Economics & Ideology Again

Josh Wright —  16 June 2008

Crooked Timber has a very interesting post up on the minimum wage debate (HT: Brian Leiter).  I want to comment on the sub-theme of the post (and the theme picked up in the title of Leiter’s post), which was that economics ideologically driven by pro-market bias which results in the publication of pro-market findings over those that would favor regulation or demonstrate some sort of market failure.  Here’s an excerpt:

Another thing that must be pointed out: given the anti-regulation ideological bias of the economics profession as a whole, it’s not hard to imagine that studies that do find that the minimum wage has a disemployment effect are considerably more likely to be published.

And later:

The ideological character of much of the economics profession in the United States suggests that there are rewards for producing scholarship that confirms the idea that the minimum wage causes unemployment, and punishment for scholarship that finds otherwise.

I am not a labor economist and don’t have much to say about the substantive economic disputes here.  Card, Krueger, Kevin Murphy and others can certainly fend for themselves.  But I want to make two points here that are relevant to this larger debate about what Leiter describes as the “ideological character of economics.”

The first is that the evidence that the economics profession exhibits a pro-market bias is suspect (see, e.g., Klein & Stern (2007)).  I do not dispute that there might exist pockets or sub-specialties of the economics world where a pro-market bias influences what scholarship is published in top journals, though I have no evidence in support of that proposition.   It becomes popular once a year or so to lament the free-market nature of the economics profession.  Last year, it was in conjunction with this NY Times piece, which prompted several economists to respond.  My favorite came from Mankiw who wrote:

Many economists in the past have questioned “free-market orthodoxy”–for example, Samuelson, Tobin, Modigliani, Solow, Sen, Stiglitz, Akerlof, Phelps,…. Does the economics profession consider these guys “deluded or crazy?” No, we give them Nobel Prizes! Maybe it’s because I have spent my education and career at Princeton, MIT, and Harvard, rather than Chicago, but I have never viewed the economics profession as being dominated by free-market orthodoxy.

The point is that these caricatured descriptions of the political leanings of economists, and the trouble facing those who dare to dissent from the “free market orthodoxy” are overplayed.

The second point, and one which I‘ve mentioned before, is that my own experiences in industrial organization economics and law and economics more generally, I strongly disagree that there is any sort of “free market orthodoxy”.  I wrote previously:

I find these observations [ed: that free market dissenters do quite well within the profession] consistent with my experience in the antitrust branch of industrial organization economics where top journal publications are in large part reserved for theoretical models demonstrating the possibility that some conduct might be inefficient or result in market failure under some set of (usually fairly stylized) conditions. As a colleague of mine once warned: “nobody gets tenure for demonstrating that markets really work.” At the end of the day, I highly doubt that any “interventionist leaning” antitrust economists are looking over their shoulder in fear of the AEA taking back their membership.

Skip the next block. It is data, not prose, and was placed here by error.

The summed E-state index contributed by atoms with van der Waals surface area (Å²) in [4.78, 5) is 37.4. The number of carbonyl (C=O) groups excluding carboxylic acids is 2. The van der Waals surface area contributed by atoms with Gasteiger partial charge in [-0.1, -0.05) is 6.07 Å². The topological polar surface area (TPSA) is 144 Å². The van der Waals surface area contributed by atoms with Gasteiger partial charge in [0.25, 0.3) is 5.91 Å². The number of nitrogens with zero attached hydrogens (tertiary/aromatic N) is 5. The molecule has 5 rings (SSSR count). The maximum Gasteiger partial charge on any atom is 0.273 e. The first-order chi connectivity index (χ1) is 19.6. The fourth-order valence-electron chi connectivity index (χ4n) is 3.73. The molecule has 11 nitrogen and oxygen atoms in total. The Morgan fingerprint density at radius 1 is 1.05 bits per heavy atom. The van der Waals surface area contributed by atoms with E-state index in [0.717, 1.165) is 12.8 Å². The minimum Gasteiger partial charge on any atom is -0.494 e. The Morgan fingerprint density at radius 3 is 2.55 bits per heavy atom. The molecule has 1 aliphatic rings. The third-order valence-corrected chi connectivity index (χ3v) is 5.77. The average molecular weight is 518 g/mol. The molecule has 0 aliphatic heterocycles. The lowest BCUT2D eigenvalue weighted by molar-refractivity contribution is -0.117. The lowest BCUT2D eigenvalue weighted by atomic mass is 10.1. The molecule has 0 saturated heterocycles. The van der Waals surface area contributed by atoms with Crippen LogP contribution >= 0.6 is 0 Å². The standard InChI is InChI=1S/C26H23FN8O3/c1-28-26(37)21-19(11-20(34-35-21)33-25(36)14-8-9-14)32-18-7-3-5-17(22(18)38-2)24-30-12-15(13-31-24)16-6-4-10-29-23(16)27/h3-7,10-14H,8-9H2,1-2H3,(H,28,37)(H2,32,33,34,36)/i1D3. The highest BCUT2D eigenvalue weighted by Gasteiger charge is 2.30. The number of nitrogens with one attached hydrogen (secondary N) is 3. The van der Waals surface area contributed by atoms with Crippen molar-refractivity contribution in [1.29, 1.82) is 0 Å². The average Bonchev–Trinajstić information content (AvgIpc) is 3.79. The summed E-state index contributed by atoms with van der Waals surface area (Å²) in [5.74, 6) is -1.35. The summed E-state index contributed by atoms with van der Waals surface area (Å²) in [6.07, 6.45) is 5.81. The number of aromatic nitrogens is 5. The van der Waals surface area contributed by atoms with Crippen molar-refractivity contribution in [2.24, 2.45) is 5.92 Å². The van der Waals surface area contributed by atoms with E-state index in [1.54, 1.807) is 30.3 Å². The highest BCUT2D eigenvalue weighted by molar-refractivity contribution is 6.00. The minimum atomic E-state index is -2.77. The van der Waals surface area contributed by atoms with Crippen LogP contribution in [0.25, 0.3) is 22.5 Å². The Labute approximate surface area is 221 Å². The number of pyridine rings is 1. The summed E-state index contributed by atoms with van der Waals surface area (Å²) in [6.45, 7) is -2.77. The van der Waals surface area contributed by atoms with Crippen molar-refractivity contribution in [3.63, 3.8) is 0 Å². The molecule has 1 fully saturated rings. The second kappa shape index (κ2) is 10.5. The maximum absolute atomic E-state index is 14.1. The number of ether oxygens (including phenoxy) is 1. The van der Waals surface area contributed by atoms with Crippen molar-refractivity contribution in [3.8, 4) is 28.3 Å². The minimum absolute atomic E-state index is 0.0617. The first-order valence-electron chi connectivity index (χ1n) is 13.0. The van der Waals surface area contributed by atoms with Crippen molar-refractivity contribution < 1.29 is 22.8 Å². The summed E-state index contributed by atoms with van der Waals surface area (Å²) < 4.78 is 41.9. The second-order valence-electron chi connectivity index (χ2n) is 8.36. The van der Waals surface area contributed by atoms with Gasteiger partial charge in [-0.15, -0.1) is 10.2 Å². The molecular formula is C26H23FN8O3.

While I am not prepared to back the statement with evidence, casual empiricism suggests to me that free market economic principles do not dominate the “law and economics” world either. A look at the ALEA program for the last 5 or so years would probably confirm this suspicion. For example, I don’t believe any law school L&E types would be willing to support the position that those relying on behavioral L&E insights to argue in favor of various intervention proposals have suffered on the job market, in law reviews or peer-reviewed journals, or amongst their peers in recent years. Perhaps I’m wrong about this. If you think I’ve underestimated the plight of the dissenters in the L&E world in particular, I’d love to hear about it in the comments.

My anecdotal evidence in IO, antitrust, and law and economics certainly does not prove that no such free-market bias exists in other pockets.  Perhaps labor economics is different.  Or perhaps I’m wrong about my own fields.  But my sense is that the ideological character of modern economics is driven by much less pro-market bias than the post at Crooked Timber suggests and it is no longer accurate to talk about the “anti-regulation ideological bias of the economics profession as a whole.”

2 responses to Economics & Ideology Again

  1. 

    Where are all these “free-market orthodoxy” zealots in academia? I work among one of the best-published business faculties on earth, and I’m the guy who feels the need to tread gently when expressing skepticism over the net effect of government intervention. Maybe that’s just New York.

    The “anti-regulation ideological bias of the economics profession as a whole” cited by the CT author is, in my opinion simply a reflection of her personal, transparent pro-regulation ideological bias.

  2. 

    What others dismiss as “free-market orthodoxy” is mostly just a respect for the distinction between positive and normative economic science.

    The mere willingness to state, or to teach, the fact that a imposing price floor above the equilibrium price will invariably result in a surplus is not, without more, “free-market orthodoxy” any more than merely noting “demand curves slope downward” somehow constitutes “free-market orthodoxy.” It’s closer to metaphysics than to ethics.

    But the insistence that “pointing out this fact constitutes ‘free-market orthodoxy'” does, I would submit, constitute anti-market orthodoxy.